the fact that it was widespread can be seen in the casual manner that Aborigines
talked about it. In 1795, Watkin Tench, an English military officer, asked
an Aborigine named Bennelong how attained a scar on his hand:
laughed, and owned that it was received in carrying off a lady of another tribe
by force. "I was dragging her away. She cried aloud, and stuck her teeth in me."
"And what did you do then?" "I knocked her down, and beat her till she was insensible,
and covered with blood. Then..."
orgies and arranged marriage seemed to have
an effect on how Aborigines thought about fathers. Children conceived in such
sexual unions are difficult to reconcile with a celebration of love between man
and women. Perhaps this explains why Australian
tribes did not credit semen as having a role in procreation. Instead, spiritual
forces were believed to be responsible. The spirit of a plant or animal, known
as the conception totem, was assumed to have entered the human mother.
modern times, human reproduction generally occurs within the nuclear family. Accordingly,
morality has been developed to protect this institution. Although
morality has developed in adaptation to this lifestyle choice, perhaps human sexual
instincts have not adapted so quickly. For millions of years, humans were evolving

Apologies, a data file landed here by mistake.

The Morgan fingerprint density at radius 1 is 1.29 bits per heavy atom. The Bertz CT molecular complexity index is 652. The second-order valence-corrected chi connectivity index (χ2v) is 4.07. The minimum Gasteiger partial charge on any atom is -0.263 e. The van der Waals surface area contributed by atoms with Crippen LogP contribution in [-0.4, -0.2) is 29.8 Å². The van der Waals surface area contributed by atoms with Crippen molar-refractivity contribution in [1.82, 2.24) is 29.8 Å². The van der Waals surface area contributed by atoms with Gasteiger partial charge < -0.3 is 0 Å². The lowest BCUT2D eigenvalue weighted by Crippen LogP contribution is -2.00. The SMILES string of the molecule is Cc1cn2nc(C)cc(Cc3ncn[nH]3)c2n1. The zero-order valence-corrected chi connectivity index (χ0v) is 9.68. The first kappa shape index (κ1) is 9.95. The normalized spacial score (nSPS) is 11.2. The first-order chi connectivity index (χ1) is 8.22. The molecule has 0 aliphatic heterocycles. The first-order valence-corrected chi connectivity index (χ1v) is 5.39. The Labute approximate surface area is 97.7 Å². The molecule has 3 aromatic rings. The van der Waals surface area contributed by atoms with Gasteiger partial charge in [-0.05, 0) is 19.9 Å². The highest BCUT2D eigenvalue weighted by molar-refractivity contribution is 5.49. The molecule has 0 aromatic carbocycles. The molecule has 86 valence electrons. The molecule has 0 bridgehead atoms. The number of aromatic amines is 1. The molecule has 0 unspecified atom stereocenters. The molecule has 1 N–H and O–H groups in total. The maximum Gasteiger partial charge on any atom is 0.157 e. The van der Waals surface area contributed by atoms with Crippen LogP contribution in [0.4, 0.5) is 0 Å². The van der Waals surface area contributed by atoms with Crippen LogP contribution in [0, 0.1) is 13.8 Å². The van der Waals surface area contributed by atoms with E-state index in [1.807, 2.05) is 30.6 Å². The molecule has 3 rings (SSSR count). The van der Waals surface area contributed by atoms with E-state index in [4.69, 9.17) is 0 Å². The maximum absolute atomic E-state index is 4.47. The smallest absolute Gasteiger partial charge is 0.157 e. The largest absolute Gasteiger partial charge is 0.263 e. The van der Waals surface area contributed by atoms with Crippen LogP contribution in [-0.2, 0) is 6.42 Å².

in tribal groups. The method of reproduction within these tribes was very different
to what it is today, as was the morality towards it.
Tench, Watkin. 1895 A Complete
Account of the Settlement
1980 "Aboriginal Women and the Notion of the 'Marginal Man.'" In R.M. and C.H.
Berndt, eds. Aborigines of the West: Their Past and Present. Perth: University
Western Australia Press.
and C.H. Berndt. 1988. The World of the First Australians. Canberra: Aboriginal
Berndt, R.M., and R. Tonkinson,
eds. 1988. Social Anthropology and Aboriginal Studies: A Contemporary Overview.
Canberra: Aboriginal Studies Press.
R. 1991. The Mardu Aborigines: Living the Dream in Australia's Desert (2/e). New
York: Holt, Rinehart & Winston.
Eyre, Edward John Journals of Expedition of Discovery into Central Australia and Overland From Adelaide to King George's Sound in the Years 1840-41 vols I&II, T & W Boone, London, 1845. Grey, George Journals of Two Expeditions of Discovery in North-West and Western Australia, During the Years 1837,38,39 T&W Boone, London, 1841. Mitchell, Lt.Col. Sir T.L. Journal of an Expedition into the Interior of Tropical Australia, Greenwood Press, New York, 1848 (this edition 1969). Taplin, George et alThe Native Tribes of South Australia E.S. Wigg, Adelaide, 1979.